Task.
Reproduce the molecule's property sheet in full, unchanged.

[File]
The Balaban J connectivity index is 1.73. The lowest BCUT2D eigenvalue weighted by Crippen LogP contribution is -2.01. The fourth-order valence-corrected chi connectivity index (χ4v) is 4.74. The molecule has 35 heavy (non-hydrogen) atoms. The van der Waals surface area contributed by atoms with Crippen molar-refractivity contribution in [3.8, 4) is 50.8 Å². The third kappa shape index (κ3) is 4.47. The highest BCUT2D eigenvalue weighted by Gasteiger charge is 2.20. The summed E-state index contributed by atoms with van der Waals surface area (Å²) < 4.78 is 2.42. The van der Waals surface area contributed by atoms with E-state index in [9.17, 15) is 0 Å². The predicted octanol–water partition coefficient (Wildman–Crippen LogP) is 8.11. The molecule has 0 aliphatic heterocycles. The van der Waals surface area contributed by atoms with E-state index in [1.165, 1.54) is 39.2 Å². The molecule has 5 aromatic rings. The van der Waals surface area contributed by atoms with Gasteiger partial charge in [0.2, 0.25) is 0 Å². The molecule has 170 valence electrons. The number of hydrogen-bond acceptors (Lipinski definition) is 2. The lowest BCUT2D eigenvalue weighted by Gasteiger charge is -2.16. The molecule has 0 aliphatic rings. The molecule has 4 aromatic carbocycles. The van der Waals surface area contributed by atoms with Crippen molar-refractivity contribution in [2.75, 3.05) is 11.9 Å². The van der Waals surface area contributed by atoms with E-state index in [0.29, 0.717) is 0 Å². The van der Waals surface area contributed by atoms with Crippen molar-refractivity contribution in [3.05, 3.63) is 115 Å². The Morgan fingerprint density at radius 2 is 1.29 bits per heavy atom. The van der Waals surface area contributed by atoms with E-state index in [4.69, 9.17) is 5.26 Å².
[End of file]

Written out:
The Balaban J connectivity index is 1.73. The lowest BCUT2D eigenvalue weighted by Crippen LogP contribution is -2.01. The fourth-order valence-corrected chi connectivity index (χ4v) is 4.74. The molecule has 35 heavy (non-hydrogen) atoms. The van der Waals surface area contributed by atoms with Crippen molar-refractivity contribution in [3.8, 4) is 50.8 Å². The third kappa shape index (κ3) is 4.47. The highest BCUT2D eigenvalue weighted by Gasteiger charge is 2.20. The summed E-state index contributed by atoms with van der Waals surface area (Å²) < 4.78 is 2.42. The van der Waals surface area contributed by atoms with E-state index in [9.17, 15) is 0 Å². The predicted octanol–water partition coefficient (Wildman–Crippen LogP) is 8.11. The molecule has 0 aliphatic heterocycles. The van der Waals surface area contributed by atoms with E-state index in [1.165, 1.54) is 39.2 Å². The molecule has 5 aromatic rings. The van der Waals surface area contributed by atoms with Gasteiger partial charge in [0.2, 0.25) is 0 Å². The molecule has 170 valence electrons. The number of hydrogen-bond acceptors (Lipinski definition) is 2. The lowest BCUT2D eigenvalue weighted by Gasteiger charge is -2.16. The molecule has 0 aliphatic rings. The molecule has 4 aromatic carbocycles. The van der Waals surface area contributed by atoms with Crippen molar-refractivity contribution in [2.75, 3.05) is 11.9 Å². The van der Waals surface area contributed by atoms with E-state index in [0.29, 0.717) is 0 Å². The van der Waals surface area contributed by atoms with Crippen molar-refractivity contribution in [3.05, 3.63) is 115 Å². The Morgan fingerprint density at radius 2 is 1.29 bits per heavy atom. The van der Waals surface area contributed by atoms with E-state index in [4.69, 9.17) is 5.26 Å².